The concern for development of new resistance to central lines coated with antimicrobial combinations was not validated by current clinical and experimental evidence, according to a review published in the Journal of Antimicrobial Chemotherapy-Antimicrobial Resistance.

Central line-associated bloodstream infections (CLABSIs) are one of the most persistent postinsertion adverse events and cause significant morbidity, mortality, and have a substantial economic impact. In order to reduce the risk for CLABSIs, central lines coated with antimicrobial agents were introduced; however, the use of these central lines introduces other risk including, irritation and inflammatory responses to the antimicrobial agents, breakthrough infections by virulent, resistant organisms, and prolonged exposure to the antimicrobial agents that could induce antimicrobial resistance.

Currently, there are 2 antimicrobial catheter treatments that comprise combinations of different agents that are widely used and recommended by the Centers for Disease Control and Prevention: chlorhexidine/silver sulfadiazine and minocycline/rifampicin. However, there remains a concern that antimicrobial medical devices may induce resistance. Therefore, this systemic review evaluated the evidence for induced antimicrobial resistance caused by exposure to antimicrobial medical devices.

In total, 44 publications that were published between 1983 and 2019 were included. These publications were selected from 4 electronic databases (MEDLINE, Embase, Cumulative Index to Nursing and Allied Health Literature [CINAHL], and Scopus) and were studies regarding assessment of microbial resistance with use of medical devices containing chlorhexidine, minocycline, rifampicin, or combinations. Of the 44 included publications, 18 were in vitro studies, 3 were in vivo studies, and 24 were clinical studies. The development of new resistance, selection for tolerant organisms, and “no change in resistance” were assessed.


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A majority of studies (13 in vitro, 2 in vivo, and 20 clinical) reported no change in resistance after exposure to antimicrobial medical devices. Multiple studies reported the development of new resistance with the use of rifampicin as a single agent, which may be due to the fact that only a single point mutation in RNA polymerase is required for resistance to occur. In human studies, the development of new resistance against minocycline or chlorhexidine in devices was not confirmed, and although there were slight increases in minimum inhibitory concentration, they were not clinically relevant. The development of new resistance to minocycline or chlorhexidine single-agent devices was less likely because the expression of new proteins and acquisition of genes was required for new resistance to occur. Furthermore, the development of new resistance to double combinations of chlorhexidine/silver sulfadiazine or minocycline/rifampicin were not confirmed in any clinical trials.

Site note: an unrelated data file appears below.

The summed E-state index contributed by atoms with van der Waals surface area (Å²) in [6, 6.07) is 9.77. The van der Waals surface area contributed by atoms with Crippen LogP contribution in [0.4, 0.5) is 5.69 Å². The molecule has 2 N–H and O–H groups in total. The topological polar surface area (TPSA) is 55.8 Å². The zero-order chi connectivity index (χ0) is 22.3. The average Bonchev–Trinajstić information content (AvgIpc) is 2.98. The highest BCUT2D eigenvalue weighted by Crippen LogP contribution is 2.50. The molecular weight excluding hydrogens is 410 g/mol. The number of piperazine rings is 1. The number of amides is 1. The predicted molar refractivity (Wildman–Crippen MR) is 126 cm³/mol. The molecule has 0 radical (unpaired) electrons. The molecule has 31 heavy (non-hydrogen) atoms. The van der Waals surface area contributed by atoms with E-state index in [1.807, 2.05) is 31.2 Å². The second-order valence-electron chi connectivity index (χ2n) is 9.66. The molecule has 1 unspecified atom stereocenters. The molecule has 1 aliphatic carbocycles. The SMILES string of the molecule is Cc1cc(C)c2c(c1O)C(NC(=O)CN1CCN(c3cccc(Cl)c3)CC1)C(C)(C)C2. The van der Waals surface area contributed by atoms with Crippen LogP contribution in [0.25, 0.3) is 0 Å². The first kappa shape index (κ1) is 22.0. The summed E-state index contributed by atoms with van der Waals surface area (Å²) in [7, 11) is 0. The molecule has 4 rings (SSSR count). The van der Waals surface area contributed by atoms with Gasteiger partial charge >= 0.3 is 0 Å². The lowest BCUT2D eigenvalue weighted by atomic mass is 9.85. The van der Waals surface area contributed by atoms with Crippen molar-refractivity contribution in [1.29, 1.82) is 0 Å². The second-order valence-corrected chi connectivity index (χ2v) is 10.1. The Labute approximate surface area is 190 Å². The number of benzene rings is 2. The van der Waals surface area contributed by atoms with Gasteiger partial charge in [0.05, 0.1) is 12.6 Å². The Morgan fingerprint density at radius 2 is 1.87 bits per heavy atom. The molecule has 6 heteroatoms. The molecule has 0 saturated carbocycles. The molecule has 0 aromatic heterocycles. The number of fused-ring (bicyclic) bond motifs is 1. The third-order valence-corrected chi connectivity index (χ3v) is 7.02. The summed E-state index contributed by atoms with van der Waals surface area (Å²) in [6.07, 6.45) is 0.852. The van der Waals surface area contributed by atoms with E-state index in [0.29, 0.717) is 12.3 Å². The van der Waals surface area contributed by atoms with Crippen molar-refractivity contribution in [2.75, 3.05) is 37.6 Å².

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Overall, the review authors concluded that, “The risk of development of new resistance to these antimicrobial combinations appears more fear-based than substantiated by clinical and experimental evidence but warrants continued surveillance.”

Reference

Reitzel RA, Rosenblatt J, Gerges BZ, Jarjour A, Fernández-Cruz, Raad II. The potential for developing new antimicrobial resistance from the use of medical devices containing chlorhexidine, minocycline, rifampicin and their combinations: a systemic review. JAC Antimicrob Resist. 2020;2(1):dlaa002.